`I AM ANGRY'
written by LONDON FIRE JOURNAL on the 16th July 2018 at 17:49
|Grenfell Tower disaster, June 14, 2017 - 72 dead, 70 injured, 223 escaped|
|David Badillo, front, and watch manager Michael Dowden at Grenfell Tower|
Daily Telegraph - June 29, 2018
With the plea of a young girl’s sister ringing in his ears a firefighter at Grenfell Tower undertook a desperate “personal mission” to rescue a 12-year-old from the flames.
David Badillo effectively ignored London Fire Brigade instructions to residents of the tower to stay in their homes by going up to the 20th floor to try and find Jessica Urbano Ramirez and bring her down to safety.
But to this day he remains haunted by his failure to find the young girl, who had fled her flat and climbed to the 23rd floor, where she later died.
Recalling how he was unable to save Jessica, Mr Badillo broke down on Friday as he gave evidence at the public inquiry into the disaster, which claimed 72 lives in June last year.
He had set out to find the Jessica after bumping into her sister on the ground floor of Grenfell Tower, as the fire began to take hold above them.
Mr Badillo, part of the North Kensington crew which was first to arrive at the scene, said in his written statement: "She said that her sister was 12 years old and called Jessica and that she was in the flat alone. She looked very distressed - panicked and anxious.
"I told her not to worry and that I would go and get Jessica on my own as I didn't want to endanger her."
Asked by Richard Millett QC, the lead counsel to the inquiry, why he felt it was necessary to rescue her, given the stay-put policy , Mr Badillo said: "She was on her own and there is obviously a fire in the tower."
Pressed on the policy, he continued: "I didn't think about that, no, I just wanted to go up - it was a young, 12-year-old girl on her own, I just wanted to go and get her out."
Residents and fire safety experts have criticised the decision by London Fire Brigade commanders not to abandon the stay put policy until 2.47am , more than an hour after it had become obvious the fire had spread out of control.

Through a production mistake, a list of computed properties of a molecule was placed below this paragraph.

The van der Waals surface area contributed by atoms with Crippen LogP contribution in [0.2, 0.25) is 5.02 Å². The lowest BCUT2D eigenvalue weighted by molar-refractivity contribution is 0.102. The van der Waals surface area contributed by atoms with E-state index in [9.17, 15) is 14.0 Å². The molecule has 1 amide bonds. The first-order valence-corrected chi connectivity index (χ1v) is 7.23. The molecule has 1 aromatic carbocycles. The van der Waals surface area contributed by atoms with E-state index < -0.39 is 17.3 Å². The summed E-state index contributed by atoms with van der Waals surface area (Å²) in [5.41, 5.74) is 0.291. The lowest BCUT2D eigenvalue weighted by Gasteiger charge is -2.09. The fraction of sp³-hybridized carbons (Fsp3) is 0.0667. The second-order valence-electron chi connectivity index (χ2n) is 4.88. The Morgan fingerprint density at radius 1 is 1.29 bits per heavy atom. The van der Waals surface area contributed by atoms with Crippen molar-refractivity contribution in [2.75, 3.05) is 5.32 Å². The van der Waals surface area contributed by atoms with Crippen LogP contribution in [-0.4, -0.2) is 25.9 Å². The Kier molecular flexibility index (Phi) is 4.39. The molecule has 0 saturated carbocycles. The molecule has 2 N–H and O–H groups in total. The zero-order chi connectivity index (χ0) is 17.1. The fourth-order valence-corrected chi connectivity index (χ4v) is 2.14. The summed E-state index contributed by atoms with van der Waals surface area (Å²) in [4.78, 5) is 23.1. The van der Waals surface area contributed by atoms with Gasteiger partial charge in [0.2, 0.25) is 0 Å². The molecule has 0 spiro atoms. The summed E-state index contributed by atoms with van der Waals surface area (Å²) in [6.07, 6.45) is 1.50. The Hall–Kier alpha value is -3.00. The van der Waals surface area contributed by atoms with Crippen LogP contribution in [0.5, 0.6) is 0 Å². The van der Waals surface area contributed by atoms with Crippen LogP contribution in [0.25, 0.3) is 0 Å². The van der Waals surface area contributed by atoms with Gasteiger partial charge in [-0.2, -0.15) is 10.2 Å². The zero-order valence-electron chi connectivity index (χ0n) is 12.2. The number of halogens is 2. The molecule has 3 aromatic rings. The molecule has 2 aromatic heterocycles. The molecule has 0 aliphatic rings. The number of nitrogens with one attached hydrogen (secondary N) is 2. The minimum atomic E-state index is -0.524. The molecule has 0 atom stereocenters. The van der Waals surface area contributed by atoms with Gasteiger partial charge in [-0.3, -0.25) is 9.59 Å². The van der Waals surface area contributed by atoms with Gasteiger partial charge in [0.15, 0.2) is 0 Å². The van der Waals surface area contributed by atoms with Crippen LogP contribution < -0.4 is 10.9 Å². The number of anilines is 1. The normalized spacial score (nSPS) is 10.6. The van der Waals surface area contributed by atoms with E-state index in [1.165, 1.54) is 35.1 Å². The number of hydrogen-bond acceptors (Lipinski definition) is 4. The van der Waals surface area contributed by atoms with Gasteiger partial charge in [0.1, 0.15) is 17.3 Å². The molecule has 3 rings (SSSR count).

After making his promise to Jessica’s sister, and taking the keys to their flat, Mr Badillo decided to break "normal procedure" and head above the floor where the fire had broken out.
He said: "I just wanted to go and get the little girl out of the flat, as she was alone. I risk assessed the situation and did not think that I was in danger.
"I didn't tell anyone what I was doing as there was so much going on. I also thought that I would be told no, but I was worried for the girl's safety"
The 20-year LFB veteran took the lift to the 20th floor without breathing apparatus, but was swamped with "thick, black smoke" when it stopped on floor 15.
He groped his way to the stairwell and headed outside, where he realised the blaze was looking more dangerous.
Enlisting the help of crew manager Chris Secrett and Chris Dorgu he went back up in the lift, which this time stopped at the eighth floor, forcing the trio to battle on foot through smoke filled corridors to the 20th.
Here they found the door to flat 176 ajar and Jessica nowhere to be seen.
He wrote: "I checked all of the typical hiding places, under the bed and in the cupboards, but did not find anyone. We were shouting out and searching by stamping and sweeping to feel our way round, using our torches.
"I felt that with the front door being found ajar and us searching the rooms twice that Jessica must have gotten out."
Mr Badillo - who said the radios fitted to the firefighters’ breathing apparatus suffered from poor reception and hampered communications - compared the unfolding horror to a "disaster movie", with material "exploding overhead" and "fireballs coming down all over the place".
He said: "I could clearly see people, still inside, at their windows, waving for help whilst holding their phones which were lit up. I looked to where we had just been on the 20th floor and it was glowing orange - it was a raging inferno and the fire was up to the 23rd floor. I knew in my heart of hearts that not everyone was going to make it out."
Mr Badillo added: "It has deeply affected me and it is never far from my thoughts. I am angry that this fire happened and feel that there are many factors that made things worse."
On hearing for the first time that 999 operators had spoken to Jessica and knew she was on the 23rd floor - not the 20th - Mr Badillo began to sob in the witness box.
"I would have gone up,” he said.
Originally posted at http://londonfirejournal.blogspot.com/2018/07/i-am-angry.html...